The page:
Accelerating the Energy Revolution with Open-Source Software: now there’s no need to reinvent the wheel

Accelerating the Energy Revolution with Open-Source Software: now there’s no need to reinvent the wheel

By Helen Gavin, Energy Power Group at the University of Oxford and Thomas Morstyn, Institute for Energy Systems at the University of Edinburgh

Our energy system has changed considerably over the past ten years, with a fundamental transition away from centralised generation of electricity. There has, and will continue to be, an explosion in the adoption of distributed energy resources - think solar panels, electric vehicles, battery storage and heat-pumps- and new innovative ideas for coordination, such as microgrids and virtual power plants.  Its therefore very important for the capability and sophistication of our modelling tools to match the increased complexity of our energy systems.

Smart local energy systems are the future!

The UK Government has invested £100m in the Prospering from the Energy Revolution Challenge, towards the design, development and demonstration of Smart Local Energy Systems (SLES). SLES are a key component for achieving net-zero, bringing together distinct but related strategies for local energy management including microgrids, energy communities, multi-energy hubs, peer-to-peer trading platforms, distribution flexibility markets, virtual power plants and federated power plants. Coordinating distributed energy resources via such systems can offer significant value by reducing upstream power flows and losses, minimizing the need to curtail renewable generation and deferring the need for network infrastructure upgrades.

However, the development and assessment of SLES has been hampered by a lack of suitable software tools. Until now, there hasn’t been a unified software platform with the capability to model, control, and simulate the resources, networks and market interactions of SLES.

If we are to optimise the use of renewable energy and flexibility, and achieve our net zero goals, we need a common set of energy management tools. Not having them creates hurdles for collaboration, and slows the development, testing and implementation of new methods.

OPEN: a state-of-the-art energy modelling platform available to all

To overcome these issues, researchers from the Institute for Energy Systems at the University of Edinburgh and the Energy Power Group at the University of Oxford have developed the Open Platform for Energy Networks (OPEN): a modular open-source Python software platform that provides advanced modelling, control and simulation capabilities.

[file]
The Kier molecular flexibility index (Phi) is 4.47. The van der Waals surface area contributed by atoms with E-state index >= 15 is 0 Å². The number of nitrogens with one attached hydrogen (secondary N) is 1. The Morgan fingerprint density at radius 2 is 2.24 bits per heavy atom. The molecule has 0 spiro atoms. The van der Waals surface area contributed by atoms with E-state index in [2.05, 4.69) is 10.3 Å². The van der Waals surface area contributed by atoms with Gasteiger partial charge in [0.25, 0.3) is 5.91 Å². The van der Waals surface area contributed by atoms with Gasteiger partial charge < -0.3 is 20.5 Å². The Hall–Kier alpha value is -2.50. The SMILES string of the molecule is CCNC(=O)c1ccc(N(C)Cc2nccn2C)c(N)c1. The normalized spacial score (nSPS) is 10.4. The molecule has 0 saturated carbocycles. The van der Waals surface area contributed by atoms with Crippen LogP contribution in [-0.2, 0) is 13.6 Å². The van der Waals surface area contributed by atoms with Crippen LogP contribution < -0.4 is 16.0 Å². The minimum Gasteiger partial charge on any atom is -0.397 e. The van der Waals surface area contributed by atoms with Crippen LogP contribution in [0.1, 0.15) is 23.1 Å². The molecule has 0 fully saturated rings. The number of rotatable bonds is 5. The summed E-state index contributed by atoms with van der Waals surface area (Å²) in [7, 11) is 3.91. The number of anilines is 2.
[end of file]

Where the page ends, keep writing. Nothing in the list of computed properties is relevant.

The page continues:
Developed through a  collaboration between the EnergyREV – Market Design for Scaling Up Local Clean Energy Systems project and the Local Energy Oxfordshire demonstrator, not only is the new platform available for all to use, and free of charge, but it provides an extendable object-oriented platform which researchers and developers can use to build and test new SLES management applications.

OPEN provides users with a library of different resource models, networks and market arrangements. It allows modelling of nonlinear resource characteristics, such as battery degradation, low-carbon heat, multiphase distribution networks, and includes advanced optimization features to manage model approximations and uncertainty. An important feature is the support of multiple model fidelities for control and simulation, which means users can quickly prototype and test new ideas, before deciding whether to pursue detailed design and verification.

The researchers were motivated to build the new platform after experiencing capability gaps with existing energy management tools when working on smart local energy system demonstration projects ranging from vehicle-to-grid, smart building smart building energy management, smart building energy management, a virtual power plant of smart hot water tanks and home battery systems; and a county wide energy market flexibility platform.

Improving research and accelerating research into practice

 A key aim for OPEN is to increase the speed at which new energy systems research is translated to industry application. Standardising the interfaces between components,  such as distributed energy resources, networks and markets and between tools, for modelling, control and simulation, can help teams retain and lever knowledge from previous projects. Standardised interfaces can also make collaborating with external partners simpler and more efficient. Since OPEN is open source, users can get involved with its development and help by implementing new features, linking it with other tools and expanding its libraries of energy system components.

 A paper describing the software platform “OPEN: An open-source platform for developing smart local energy system applications” has been published in Applied Energy.